Pride Month: What happened at the 1969 Stonewall Riots — ‘You’re not going to do that to us, not tonight’

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The Stonewall riots were the catalyst behind the modern LGBTQ+ rights movements (Getty Images)
The Stonewall riots were the catalyst behind the modern LGBTQ+ rights movements (Getty Images)

“My first day in New York was the day of the Stonewall riots. I was 17-years-old.”

Michael-Antony Nozzi had just graduated high school and arrived in the city to study at the American Academy of Dramatic Arts. That same night, in the early hours of June 28 1969, police raided a gay bar called Stonewall in Greenwich Village. Their visit ignited demonstrations that would change the fight for LGBTQ+ rights forever.

Some half a century later, the LGBTQ+ liberation movement has taken hold and celebratory parades now happen across the globe. This year, Pride in London’s theme is #AllOurPride, a commemoration of key historic events which have broadened and improved diversity across the UK over the past 50-or-so years. While Stonewall was in New York, its impact resonated globally.

“If the cops were bored that night, they could go raid the Stonewall,” Nozzi told playwright Alexis Gregory in 2019. “Punch a few people, take the cash out the register and that was just something ‘fun’ to do.”

Pride over the years - In pictures

Raids on gay bars were common in the 60s, but the management would usually get tip-offs beforehand. This particular night, Judy Garland had just been laid to rest and the place was packed with more people than usual, all paying tribute, or mourning.

“It was the perfect storm,” said Nozzi. “A hot summer night. A bar that normally holds 20 to 30 people, now all of a sudden with 300. The cops stupidly deciding, ‘that’s the bar we’re going to raid’ and Judy [Garland] dying the week before. Our attitude was: ‘No you’re not going to do that to us — not tonight.’”

This raid didn’t go according to plan. Tired of being lined up, frisked and arrested, patrons refused to show identification and resisted being taken away. A delay in the arrival of police wagons to transport the arrested meant that those who had been released began to congregate with passersby outside in the street. The crowd grew as more LGBTQ+ people joined.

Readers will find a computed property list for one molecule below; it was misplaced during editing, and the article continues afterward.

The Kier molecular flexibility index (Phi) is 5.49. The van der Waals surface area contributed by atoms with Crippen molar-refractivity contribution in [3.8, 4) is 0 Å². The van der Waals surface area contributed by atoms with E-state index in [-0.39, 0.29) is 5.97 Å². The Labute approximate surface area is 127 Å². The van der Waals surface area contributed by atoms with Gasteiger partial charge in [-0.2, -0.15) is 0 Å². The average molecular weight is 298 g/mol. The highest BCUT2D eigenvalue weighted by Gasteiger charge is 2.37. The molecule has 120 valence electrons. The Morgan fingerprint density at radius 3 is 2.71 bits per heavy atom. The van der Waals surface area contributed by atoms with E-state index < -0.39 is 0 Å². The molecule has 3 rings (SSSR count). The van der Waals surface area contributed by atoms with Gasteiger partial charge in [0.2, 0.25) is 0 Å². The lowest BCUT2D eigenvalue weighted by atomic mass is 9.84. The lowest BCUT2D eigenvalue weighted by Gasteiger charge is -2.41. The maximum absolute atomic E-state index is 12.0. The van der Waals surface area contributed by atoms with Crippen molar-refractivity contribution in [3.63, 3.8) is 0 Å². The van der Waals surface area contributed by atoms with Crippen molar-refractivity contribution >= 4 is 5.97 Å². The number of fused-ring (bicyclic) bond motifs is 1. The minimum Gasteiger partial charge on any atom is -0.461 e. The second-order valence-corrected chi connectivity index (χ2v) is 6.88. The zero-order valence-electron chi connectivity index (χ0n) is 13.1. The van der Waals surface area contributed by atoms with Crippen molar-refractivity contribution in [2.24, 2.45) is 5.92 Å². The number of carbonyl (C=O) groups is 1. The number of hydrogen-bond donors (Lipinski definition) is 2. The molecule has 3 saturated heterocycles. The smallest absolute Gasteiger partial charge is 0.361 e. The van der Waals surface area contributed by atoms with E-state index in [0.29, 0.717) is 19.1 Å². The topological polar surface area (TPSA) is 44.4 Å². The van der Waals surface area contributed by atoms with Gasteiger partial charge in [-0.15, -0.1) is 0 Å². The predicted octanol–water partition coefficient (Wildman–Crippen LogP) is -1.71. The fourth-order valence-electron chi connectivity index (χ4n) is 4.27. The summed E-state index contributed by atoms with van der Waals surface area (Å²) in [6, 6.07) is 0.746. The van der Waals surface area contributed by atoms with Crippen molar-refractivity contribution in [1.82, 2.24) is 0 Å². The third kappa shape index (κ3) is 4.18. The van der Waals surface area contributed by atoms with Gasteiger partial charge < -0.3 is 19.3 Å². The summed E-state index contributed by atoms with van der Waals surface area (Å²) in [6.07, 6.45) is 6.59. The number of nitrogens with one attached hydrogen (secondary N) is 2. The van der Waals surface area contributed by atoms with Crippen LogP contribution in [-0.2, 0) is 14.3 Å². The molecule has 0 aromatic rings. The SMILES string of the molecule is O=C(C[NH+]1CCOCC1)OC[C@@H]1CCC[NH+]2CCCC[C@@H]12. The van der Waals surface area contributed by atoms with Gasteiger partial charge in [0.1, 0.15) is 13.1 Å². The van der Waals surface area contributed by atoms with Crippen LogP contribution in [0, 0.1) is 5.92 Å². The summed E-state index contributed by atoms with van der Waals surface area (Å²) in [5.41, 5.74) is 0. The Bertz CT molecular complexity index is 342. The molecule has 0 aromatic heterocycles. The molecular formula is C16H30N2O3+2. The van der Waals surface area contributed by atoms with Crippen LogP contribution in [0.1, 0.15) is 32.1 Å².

Violence broke out when one woman was beaten after complaining about her tight handcuffs. Activists Marsha P. Johnson and Sylvia Rivera, two trans women of colour well-known for campaigning for LGBTQ+ rights, were among the first to throw bottles at the police.

You could see people holding their bleeding heads. There was blood all over the sidewalk, all over the walls. I couldn’t believe what I was seeing.

Unable to get the crowd under control, police barricaded themselves in the bar and called in the Tactical Police Force unit, who attempted to stop the rioters. Things continued the following evening, with more joining the fray.

“It was a mess,” said Nozzi, “You could see people holding their bleeding heads. There was blood all over the sidewalk, all over the walls. I couldn’t believe what I was seeing.”

A year later, marchers gathered in New York, Los Angeles and Chicago to honour the Stonewall riots, creating the first ever Gay Pride marches. The next year, many more cities — including London — followed suit.

That night in 1969 changed everything for LGBTQ+ people, and is too important to be left as a historical footnote, says Gregory: “Queer history and queer lives are too precious to be reshaped or erased.

“We must never forget what happened that night.”

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